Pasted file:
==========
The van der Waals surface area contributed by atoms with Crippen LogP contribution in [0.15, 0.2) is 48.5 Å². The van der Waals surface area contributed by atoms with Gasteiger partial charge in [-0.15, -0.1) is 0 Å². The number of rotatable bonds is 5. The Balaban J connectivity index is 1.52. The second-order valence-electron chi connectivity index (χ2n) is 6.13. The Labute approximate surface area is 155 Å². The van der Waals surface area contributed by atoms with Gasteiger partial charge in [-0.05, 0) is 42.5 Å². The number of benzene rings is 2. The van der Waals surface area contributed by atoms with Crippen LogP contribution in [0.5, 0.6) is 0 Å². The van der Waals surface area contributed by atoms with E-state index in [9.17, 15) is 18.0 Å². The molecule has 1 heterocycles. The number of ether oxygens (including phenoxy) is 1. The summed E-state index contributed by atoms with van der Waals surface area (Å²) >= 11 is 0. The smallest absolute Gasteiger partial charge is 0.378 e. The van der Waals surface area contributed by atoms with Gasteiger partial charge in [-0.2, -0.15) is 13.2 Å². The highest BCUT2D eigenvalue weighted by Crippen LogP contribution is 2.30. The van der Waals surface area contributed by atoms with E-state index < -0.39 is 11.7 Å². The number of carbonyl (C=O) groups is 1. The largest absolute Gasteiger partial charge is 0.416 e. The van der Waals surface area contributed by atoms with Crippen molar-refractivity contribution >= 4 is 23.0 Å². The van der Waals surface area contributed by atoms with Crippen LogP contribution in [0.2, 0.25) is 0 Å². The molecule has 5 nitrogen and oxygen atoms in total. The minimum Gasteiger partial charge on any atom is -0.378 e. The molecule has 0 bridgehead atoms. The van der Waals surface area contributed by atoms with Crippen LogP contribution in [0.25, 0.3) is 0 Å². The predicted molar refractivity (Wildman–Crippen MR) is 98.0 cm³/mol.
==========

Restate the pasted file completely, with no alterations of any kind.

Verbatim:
The van der Waals surface area contributed by atoms with Crippen LogP contribution in [0.15, 0.2) is 48.5 Å². The van der Waals surface area contributed by atoms with Gasteiger partial charge in [-0.15, -0.1) is 0 Å². The number of rotatable bonds is 5. The Balaban J connectivity index is 1.52. The second-order valence-electron chi connectivity index (χ2n) is 6.13. The Labute approximate surface area is 155 Å². The van der Waals surface area contributed by atoms with Gasteiger partial charge in [-0.05, 0) is 42.5 Å². The number of benzene rings is 2. The van der Waals surface area contributed by atoms with Crippen LogP contribution in [0.5, 0.6) is 0 Å². The van der Waals surface area contributed by atoms with E-state index in [9.17, 15) is 18.0 Å². The molecule has 1 heterocycles. The number of ether oxygens (including phenoxy) is 1. The summed E-state index contributed by atoms with van der Waals surface area (Å²) >= 11 is 0. The smallest absolute Gasteiger partial charge is 0.378 e. The van der Waals surface area contributed by atoms with Gasteiger partial charge in [-0.2, -0.15) is 13.2 Å². The highest BCUT2D eigenvalue weighted by Crippen LogP contribution is 2.30. The van der Waals surface area contributed by atoms with E-state index < -0.39 is 11.7 Å². The number of carbonyl (C=O) groups is 1. The largest absolute Gasteiger partial charge is 0.416 e. The van der Waals surface area contributed by atoms with Crippen molar-refractivity contribution >= 4 is 23.0 Å². The van der Waals surface area contributed by atoms with Crippen LogP contribution in [0.2, 0.25) is 0 Å². The molecule has 5 nitrogen and oxygen atoms in total. The minimum Gasteiger partial charge on any atom is -0.378 e. The molecule has 0 bridgehead atoms. The van der Waals surface area contributed by atoms with Crippen LogP contribution in [0.25, 0.3) is 0 Å². The predicted molar refractivity (Wildman–Crippen MR) is 98.0 cm³/mol.